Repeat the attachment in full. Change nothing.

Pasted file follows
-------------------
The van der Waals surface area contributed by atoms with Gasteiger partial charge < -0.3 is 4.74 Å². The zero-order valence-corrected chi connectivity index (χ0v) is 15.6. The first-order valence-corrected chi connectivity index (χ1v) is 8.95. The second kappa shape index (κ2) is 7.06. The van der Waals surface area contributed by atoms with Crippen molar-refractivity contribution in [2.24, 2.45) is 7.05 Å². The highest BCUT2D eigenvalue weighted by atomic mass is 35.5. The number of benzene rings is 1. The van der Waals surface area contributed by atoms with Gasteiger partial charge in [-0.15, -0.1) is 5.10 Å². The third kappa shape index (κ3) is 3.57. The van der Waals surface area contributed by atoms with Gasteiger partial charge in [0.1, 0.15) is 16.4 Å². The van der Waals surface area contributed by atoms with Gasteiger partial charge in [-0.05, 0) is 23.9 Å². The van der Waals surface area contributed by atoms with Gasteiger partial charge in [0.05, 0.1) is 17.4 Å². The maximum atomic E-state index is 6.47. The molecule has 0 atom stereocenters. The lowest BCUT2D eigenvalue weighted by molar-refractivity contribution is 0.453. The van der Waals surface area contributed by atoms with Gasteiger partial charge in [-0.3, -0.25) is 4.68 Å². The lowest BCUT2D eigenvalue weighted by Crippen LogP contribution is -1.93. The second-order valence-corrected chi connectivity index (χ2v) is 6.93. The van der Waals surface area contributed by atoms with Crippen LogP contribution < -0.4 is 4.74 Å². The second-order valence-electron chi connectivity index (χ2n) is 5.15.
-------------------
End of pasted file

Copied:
The van der Waals surface area contributed by atoms with Gasteiger partial charge < -0.3 is 4.74 Å². The zero-order valence-corrected chi connectivity index (χ0v) is 15.6. The first-order valence-corrected chi connectivity index (χ1v) is 8.95. The second kappa shape index (κ2) is 7.06. The van der Waals surface area contributed by atoms with Crippen molar-refractivity contribution in [2.24, 2.45) is 7.05 Å². The highest BCUT2D eigenvalue weighted by atomic mass is 35.5. The number of benzene rings is 1. The van der Waals surface area contributed by atoms with Gasteiger partial charge in [-0.15, -0.1) is 5.10 Å². The third kappa shape index (κ3) is 3.57. The van der Waals surface area contributed by atoms with Gasteiger partial charge in [0.1, 0.15) is 16.4 Å². The van der Waals surface area contributed by atoms with Gasteiger partial charge in [-0.05, 0) is 23.9 Å². The van der Waals surface area contributed by atoms with Gasteiger partial charge in [0.05, 0.1) is 17.4 Å². The maximum atomic E-state index is 6.47. The molecule has 0 atom stereocenters. The lowest BCUT2D eigenvalue weighted by molar-refractivity contribution is 0.453. The van der Waals surface area contributed by atoms with Gasteiger partial charge in [-0.3, -0.25) is 4.68 Å². The lowest BCUT2D eigenvalue weighted by Crippen LogP contribution is -1.93. The second-order valence-corrected chi connectivity index (χ2v) is 6.93. The van der Waals surface area contributed by atoms with Crippen LogP contribution < -0.4 is 4.74 Å². The second-order valence-electron chi connectivity index (χ2n) is 5.15.